The recent G 1/19 hearing at the Enlarged Board of Appeal has reignited the patent community's interest in the law on AI patents. Although concerning computer simulations, the scope of G 1/19 is such that its conclusion could fundamentally alter the patenting of AI-related or AI-driven inventions. For many patent attorneys, the development of guidelines on AI patents would be welcome. But the approach of patents courts and offices requires a careful balance of interest.
24 July 2020 by Amy Sandys
Last week, the European Patent Office streamed its inaugural Enlarged Board of Appeal hearing via live video software. Around 1,600 people tuned in to the referral, which looked at the technical aspects of a patent application covering computer simulations of pedestrian environment. It’s almost 20 years since the owner first filed the patent and still there is no definitive answer. But the case’s outcome is intrinsic to the development of AI patents.
The hearing sparked interest among a global patent community for whom patenting in the computer inventions and AI is gathering importance. Artificial intelligence belongs to the framework of computer-simulated inventions; both are based on abstract mathematical theory. As a result, so far there are no specific rules on patenting AI. Current case law in computer simulations is also applicable to AI patenting cases.
For some patent attorneys, existing law is sufficient. AI sits at the intersection between technical and non-technical patenting. They take the view that as technology continues to develop, so too will the legal and political response to AI patents. Furthermore, the technicality of an AI invention remains a fundamental part of its patentability.
Andreas Holzwarth-Rochford, partner and patent attorney at Jones Day, says “The EPO is willing to change and adapt. Currently, protecting AI is in a good situation because the office has the opportunity to fine-tune the existing case law, which will benefit some AI developments.”
On the other hand, some patent attorneys argue the current framework is insufficient to facilitate future innovation. They argue that change is needed at all levels to secure a future for AI patents.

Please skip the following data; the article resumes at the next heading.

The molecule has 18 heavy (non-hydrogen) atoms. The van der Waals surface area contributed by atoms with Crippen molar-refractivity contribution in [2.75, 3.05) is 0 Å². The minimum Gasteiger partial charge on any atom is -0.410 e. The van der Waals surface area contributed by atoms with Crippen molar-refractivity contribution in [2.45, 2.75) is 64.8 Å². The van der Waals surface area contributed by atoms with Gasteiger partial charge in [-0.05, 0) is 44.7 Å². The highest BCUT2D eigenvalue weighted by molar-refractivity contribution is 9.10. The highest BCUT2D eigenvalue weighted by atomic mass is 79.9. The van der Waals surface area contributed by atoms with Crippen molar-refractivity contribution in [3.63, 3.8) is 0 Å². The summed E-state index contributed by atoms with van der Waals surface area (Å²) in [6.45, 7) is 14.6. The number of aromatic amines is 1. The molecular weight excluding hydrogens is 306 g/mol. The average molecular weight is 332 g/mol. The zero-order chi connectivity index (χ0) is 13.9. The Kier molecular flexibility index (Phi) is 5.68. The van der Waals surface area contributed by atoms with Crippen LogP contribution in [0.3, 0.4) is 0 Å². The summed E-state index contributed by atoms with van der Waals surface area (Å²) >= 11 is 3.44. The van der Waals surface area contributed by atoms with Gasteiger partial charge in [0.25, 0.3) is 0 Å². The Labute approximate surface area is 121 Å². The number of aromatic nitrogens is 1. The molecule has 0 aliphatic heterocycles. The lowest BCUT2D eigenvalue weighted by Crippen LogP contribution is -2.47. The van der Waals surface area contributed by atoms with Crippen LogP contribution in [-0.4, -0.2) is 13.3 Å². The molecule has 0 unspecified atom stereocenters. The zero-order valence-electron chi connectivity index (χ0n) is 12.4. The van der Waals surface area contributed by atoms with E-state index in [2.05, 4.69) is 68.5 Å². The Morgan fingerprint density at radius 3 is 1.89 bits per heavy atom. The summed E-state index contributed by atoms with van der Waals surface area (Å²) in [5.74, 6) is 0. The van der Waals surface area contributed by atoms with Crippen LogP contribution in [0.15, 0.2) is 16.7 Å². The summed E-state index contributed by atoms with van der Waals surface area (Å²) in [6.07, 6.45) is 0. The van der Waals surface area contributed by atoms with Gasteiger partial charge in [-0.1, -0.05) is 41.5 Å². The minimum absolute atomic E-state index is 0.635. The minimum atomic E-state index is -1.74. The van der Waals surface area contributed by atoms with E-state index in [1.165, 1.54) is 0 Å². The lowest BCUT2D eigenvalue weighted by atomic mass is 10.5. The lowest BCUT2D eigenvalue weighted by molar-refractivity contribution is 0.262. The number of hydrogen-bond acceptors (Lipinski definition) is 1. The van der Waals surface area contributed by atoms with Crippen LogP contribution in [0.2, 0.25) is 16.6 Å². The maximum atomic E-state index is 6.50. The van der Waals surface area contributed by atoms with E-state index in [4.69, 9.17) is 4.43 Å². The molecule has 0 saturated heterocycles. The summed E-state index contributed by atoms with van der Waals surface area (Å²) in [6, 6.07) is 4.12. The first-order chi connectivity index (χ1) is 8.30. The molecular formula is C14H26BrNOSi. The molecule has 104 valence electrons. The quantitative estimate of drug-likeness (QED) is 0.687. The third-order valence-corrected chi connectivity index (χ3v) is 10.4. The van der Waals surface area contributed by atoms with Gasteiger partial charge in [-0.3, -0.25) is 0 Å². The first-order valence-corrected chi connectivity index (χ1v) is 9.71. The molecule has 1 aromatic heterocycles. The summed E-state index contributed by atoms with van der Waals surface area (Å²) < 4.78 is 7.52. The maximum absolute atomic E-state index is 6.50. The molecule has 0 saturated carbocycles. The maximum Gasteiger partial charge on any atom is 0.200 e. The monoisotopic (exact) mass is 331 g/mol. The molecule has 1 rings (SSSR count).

In February 2020, the new European Commission president Ursula von der Leyen laid out her plans to regulate AI in the first 100 days of her presidency. The coronavirus crisis among other factors has halted progress. But at a national level, the conversation around AI continues to gather traction.
G 1/19 concerned a referral made by the EPO’s Technical Board of Appeal. The referral asked the Enlarged Board to clarify the case law on computer simulations under the European Patent Convention (EPC). This is due to a discrepancy over a similar case regarding Infineon Technologies (T 1227.05).
The original application, EP 15 46 948, is entitled “Simulation of the movement of an autonomous entity through an environment”. The Enlarged Board focused largely on whether computer-simulated inventions need a ‘direct link with physical reality’ or if having ‘technical effect [and] purpose’ is sufficient. This meant the Enlarged Board considered what is patentable in the realm of computer simulation technology, and to what extent the technical aspects of an invention can be considered.
Pawel Piotrowicz, the patent attorney behind G 1/19, argued that the Boards of Appeal should uphold its approach in Infineon to patenting software inventions.
In upholding this approach, Piotrowicz argued, the EPO would enable future innovation in the software patenting and AI fields.
But this approach would not just benefit communication technology, says Piotrowicz. Adopting a less restrictive approach would allow other industries, such as pharmaceuticals, to use computer simulations in developing new applications.
Piotrowicz says, “The outcome of the G 1/19 case will have an impact on the assessment of patentability of not only simulations, but also potentially other forms of computer-implemented inventions, such as machine learning and artificial intelligence.”
“The decision will affect whether software tools used in designing everything from bikes, to airplanes and computer chips, to the internet are patentable,” he says.
Holzwarth-Rochford says, “Now in all technical areas applications and uses for AI exist. Mechanical engineering, for example, uses AI in developing the form of a ship or a car. It’s also used in material sciences, computer sciences, biology, pharma and chemistry. Lots of research and development organisations as well as governmental initiatives like ‘Industrie 4.0’ are pushing companies into exploring these areas.”
So while the G 1/19 decision is not concerned specifically with AI, it carries weight for the future of AI patenting. Both computer simulations and AI are based on computational models and algorithms. The similarities between the two mean that much existing case law is applicable to both fields. But here is where the specific application of the AI system because important.
Matt Hervey, partner and head of AI at the London office of Gowling WLG, says, “The law and procedure regarding inventions by AI seems clear. At least for the EPO, the UKIPO and the USPTO, these did not envisage AIs as inventors and require a human to be named as inventor.”
“But, long term, will a lack of protection for inventions by AI fail to reward research and development and lead to more inventions kept as trade secrets? Should patents be extended to inventions by AI? And/or should new forms of monopoly be created for such inventions?”